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Rolling Ave. iCircle review: Rolling Ave. iCircle

A clever design and a sleek look seem to be a perfect formula for this iPad back cover/stand, but can it do more than Apple's own Smart Cover?

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Scott Stein
Scott_Stein.jpg

Scott Stein

Editor at Large

I started with CNET reviewing laptops in 2009. Now I explore wearable tech, VR/AR, tablets, gaming and future/emerging trends in our changing world. Other obsessions include magic, immersive theater, puzzles, board games, cooking, improv and the New York Jets.

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If I can think of one nagging annoyance about using an iPad, it's this: propping the darn thing up can often be more challenging than it needs to be.

Rolling Ave. iCircle
6.7

Rolling Ave. iCircle

The Good

The <b>iCircle</b> adds a two-way horizontal and vertical stand onto the back of a compact iPad back shield; it can also be used in a third, flatter typing mode. Compatible with Smart Cover.

The Bad

The $70 price is way too high, and the construction quality feels several steps down from stellar.

The Bottom Line

The iCircle is a clever multipurpose iPad back cover/stand, but its high price and somewhat flimsy feel don't add up to a smart purchase for most people.

Yes, that's what Apple's Smart Cover is for, to some degree: you can stand your iPad in landscape mode or settle it down to an elevated typing angle. That hasn't stopped others from dreaming up solutions to the same problem, mostly in the form of folio cases that bulkily transform into stands.

Sarah Tew/CNET

Startup company Rolling Ave. has another solution: turn a back cover into a convertible stand. The iCircle is a smooth plastic shell that fits around the iPad 2 or third-gen iPad and has a circular ring in the center. Pull the ring, and a stand pops out that can rotate into portrait or landscape mode.

The iCircle looks the part of a hip iPad accessory, and has a stylish flair. It snapped easily onto the back of my iPad, and I liked the color: a glossy, creamy white, with a circular aluminum center that exposes the Apple logo. Black's available, too, if you prefer that.

Sarah Tew/CNET

Just as advertised, the iCircle works as a very functional stand. Flip the circle-shaped, magnetically attached centerpiece down, and it holds the iPad at a comfortable angle. You can also flip the iCircle into a third orientation for typing. The angle's a little too elevated compared with the more comfortable Smart Cover virtual-keyboard mode, but it works.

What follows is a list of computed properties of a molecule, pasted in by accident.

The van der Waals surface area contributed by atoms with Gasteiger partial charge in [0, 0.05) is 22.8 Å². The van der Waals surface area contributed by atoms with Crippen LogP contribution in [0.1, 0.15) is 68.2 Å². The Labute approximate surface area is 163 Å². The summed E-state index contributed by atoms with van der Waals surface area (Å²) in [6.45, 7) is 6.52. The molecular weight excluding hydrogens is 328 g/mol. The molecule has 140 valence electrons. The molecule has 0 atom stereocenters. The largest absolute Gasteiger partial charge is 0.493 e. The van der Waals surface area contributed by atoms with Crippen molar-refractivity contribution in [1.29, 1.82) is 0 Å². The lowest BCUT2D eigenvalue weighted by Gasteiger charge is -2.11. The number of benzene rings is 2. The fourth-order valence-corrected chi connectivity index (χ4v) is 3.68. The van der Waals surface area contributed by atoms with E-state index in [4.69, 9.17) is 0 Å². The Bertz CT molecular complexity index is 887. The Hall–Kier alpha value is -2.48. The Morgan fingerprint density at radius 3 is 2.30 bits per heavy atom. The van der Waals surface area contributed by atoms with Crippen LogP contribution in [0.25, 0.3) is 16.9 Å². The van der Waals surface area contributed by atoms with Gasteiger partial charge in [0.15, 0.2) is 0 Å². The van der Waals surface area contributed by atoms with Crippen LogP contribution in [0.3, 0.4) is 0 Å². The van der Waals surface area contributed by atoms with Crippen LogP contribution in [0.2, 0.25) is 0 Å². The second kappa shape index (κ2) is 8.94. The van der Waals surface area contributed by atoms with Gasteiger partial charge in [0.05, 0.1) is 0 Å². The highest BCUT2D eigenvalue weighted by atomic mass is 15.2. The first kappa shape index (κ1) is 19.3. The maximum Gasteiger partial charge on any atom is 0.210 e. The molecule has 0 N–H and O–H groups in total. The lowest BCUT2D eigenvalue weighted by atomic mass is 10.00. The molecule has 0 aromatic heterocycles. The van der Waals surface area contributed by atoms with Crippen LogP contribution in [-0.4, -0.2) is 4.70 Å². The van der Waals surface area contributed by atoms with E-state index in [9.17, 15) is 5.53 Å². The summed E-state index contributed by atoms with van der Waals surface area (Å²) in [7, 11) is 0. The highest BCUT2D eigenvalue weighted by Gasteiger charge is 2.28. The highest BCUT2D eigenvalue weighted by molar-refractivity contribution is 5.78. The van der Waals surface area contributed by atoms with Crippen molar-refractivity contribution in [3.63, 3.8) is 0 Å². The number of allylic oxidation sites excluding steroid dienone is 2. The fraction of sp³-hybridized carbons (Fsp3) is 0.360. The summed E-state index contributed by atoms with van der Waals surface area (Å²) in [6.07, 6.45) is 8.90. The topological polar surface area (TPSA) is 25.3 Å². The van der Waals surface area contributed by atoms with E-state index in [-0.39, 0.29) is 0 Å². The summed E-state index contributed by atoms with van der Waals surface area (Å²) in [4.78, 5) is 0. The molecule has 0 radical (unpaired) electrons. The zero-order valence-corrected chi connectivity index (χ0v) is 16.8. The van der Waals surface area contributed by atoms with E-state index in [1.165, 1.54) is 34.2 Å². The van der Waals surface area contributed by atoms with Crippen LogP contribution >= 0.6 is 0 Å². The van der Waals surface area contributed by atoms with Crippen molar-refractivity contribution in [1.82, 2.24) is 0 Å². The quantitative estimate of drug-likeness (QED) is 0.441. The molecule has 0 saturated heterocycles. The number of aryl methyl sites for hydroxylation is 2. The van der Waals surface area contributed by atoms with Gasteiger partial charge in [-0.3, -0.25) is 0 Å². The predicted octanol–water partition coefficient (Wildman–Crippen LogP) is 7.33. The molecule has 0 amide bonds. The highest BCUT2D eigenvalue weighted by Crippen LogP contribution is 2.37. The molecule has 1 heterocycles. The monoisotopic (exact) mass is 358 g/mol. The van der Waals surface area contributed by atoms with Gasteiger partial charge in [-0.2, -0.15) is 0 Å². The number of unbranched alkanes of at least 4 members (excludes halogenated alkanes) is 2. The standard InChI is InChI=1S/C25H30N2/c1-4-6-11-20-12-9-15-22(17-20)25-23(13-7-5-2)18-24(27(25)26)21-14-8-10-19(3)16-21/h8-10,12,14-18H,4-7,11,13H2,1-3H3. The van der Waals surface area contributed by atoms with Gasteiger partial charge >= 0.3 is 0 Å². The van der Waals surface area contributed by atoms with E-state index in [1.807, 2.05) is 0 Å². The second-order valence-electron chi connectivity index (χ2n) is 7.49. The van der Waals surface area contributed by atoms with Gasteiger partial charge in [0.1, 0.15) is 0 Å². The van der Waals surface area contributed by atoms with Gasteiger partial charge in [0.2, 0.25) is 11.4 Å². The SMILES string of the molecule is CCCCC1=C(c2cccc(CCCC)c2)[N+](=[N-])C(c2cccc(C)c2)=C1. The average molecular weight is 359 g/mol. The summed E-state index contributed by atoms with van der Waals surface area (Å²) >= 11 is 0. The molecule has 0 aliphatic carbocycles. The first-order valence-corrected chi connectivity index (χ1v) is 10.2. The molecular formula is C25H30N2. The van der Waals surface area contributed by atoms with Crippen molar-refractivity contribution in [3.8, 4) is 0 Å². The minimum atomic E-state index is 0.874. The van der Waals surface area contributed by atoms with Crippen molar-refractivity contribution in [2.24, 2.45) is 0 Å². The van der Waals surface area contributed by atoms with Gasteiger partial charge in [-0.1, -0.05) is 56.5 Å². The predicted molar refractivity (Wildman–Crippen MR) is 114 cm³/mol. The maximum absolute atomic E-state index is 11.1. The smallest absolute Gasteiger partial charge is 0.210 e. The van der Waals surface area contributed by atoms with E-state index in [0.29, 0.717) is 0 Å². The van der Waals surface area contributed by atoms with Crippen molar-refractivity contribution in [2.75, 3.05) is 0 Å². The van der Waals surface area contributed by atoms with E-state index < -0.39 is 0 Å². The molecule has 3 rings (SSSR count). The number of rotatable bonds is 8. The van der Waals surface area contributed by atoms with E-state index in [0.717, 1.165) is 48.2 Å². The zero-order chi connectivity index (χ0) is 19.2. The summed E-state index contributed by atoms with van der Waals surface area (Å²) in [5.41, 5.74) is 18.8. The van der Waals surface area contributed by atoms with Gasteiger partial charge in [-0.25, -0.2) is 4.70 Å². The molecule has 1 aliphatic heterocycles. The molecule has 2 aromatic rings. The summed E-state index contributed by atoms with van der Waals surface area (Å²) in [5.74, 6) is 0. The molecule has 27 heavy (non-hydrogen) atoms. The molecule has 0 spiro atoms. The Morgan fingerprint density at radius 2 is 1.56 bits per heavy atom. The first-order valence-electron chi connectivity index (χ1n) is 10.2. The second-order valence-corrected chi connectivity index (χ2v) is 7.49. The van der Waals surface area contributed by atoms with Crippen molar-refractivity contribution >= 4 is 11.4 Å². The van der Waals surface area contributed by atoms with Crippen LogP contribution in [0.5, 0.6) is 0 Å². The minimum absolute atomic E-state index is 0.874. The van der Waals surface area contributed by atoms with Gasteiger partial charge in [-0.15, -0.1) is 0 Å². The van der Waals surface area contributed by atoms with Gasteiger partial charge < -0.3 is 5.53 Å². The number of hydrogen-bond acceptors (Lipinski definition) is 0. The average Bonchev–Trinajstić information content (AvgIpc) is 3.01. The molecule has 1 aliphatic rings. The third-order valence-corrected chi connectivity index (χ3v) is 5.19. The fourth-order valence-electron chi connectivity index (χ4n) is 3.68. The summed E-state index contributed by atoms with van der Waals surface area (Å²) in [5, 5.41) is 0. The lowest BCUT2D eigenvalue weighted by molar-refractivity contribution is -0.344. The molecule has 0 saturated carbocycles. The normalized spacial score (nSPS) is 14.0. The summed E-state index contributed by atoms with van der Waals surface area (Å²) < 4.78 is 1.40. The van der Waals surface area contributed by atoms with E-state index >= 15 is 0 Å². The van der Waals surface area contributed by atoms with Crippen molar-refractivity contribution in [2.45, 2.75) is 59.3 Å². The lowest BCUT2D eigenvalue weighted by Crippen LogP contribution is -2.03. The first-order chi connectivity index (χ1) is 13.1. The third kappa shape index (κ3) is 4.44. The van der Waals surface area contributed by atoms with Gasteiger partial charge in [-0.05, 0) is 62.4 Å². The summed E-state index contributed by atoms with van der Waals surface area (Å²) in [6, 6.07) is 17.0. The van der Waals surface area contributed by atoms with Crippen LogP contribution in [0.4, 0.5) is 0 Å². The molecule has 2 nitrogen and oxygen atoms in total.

Sarah Tew/CNET

The iCircle is Smart Cover friendly, too: a little cut-out side section accommodates the Smart Cover's magnetic hinge, and works well to accompany the iCircle as a front-and-rear-covering iPad travel solution. The iCircle's plastic back leaves too many of the iPad's edges exposed, though, which I didn't appreciate. I prefer a more thoroughly-protecting back cover.

Sarah Tew/CNET

That's not the iCircle's only flaw: far from it. You can only use the iPad's 30-pin USB cable in landscape mode with the iCircle; in portrait mode, the cable gets squished on the bottom. The iCircle also feels far too flimsy and flexy for a $70 iPad accessory. It didn't suffer any problems over the week I used it, but the overall construction quality doesn't feel as solid as it initially appears.

For starters, the centerpiece ring isn't solid metal: it's a hollow ring of aluminum and alloy that feels lightweight and almost plastic. The hinges underneath are sturdy, but delicately oriented. The magnets attaching the ring to the case feel weak, too. I don't know if the iCircle would survive a single drop onto a hard floor (then again, what iPad accessory would?). Also, consider that the iCircle's design creates an odd bulge in the center, adding thickness to the iPad. It rests flat on a table, but it's not entirely comfortable to hold.

Sarah Tew/CNET

As much as I've appreciated the iCircle's flexibility as a case/stand, and I love the idea behind this accessory, the Smart Cover plus a flat back cover that's far less expensive would do the same job for most people. If the iCircle were half the price and twice as sturdy, I'd recommend it in a heartbeat. It's too expensive and niche in its current form, but a noble first effort.

Rolling Ave. iCircle
6.7

Rolling Ave. iCircle

Score Breakdown

Design 7Features 7Performance 6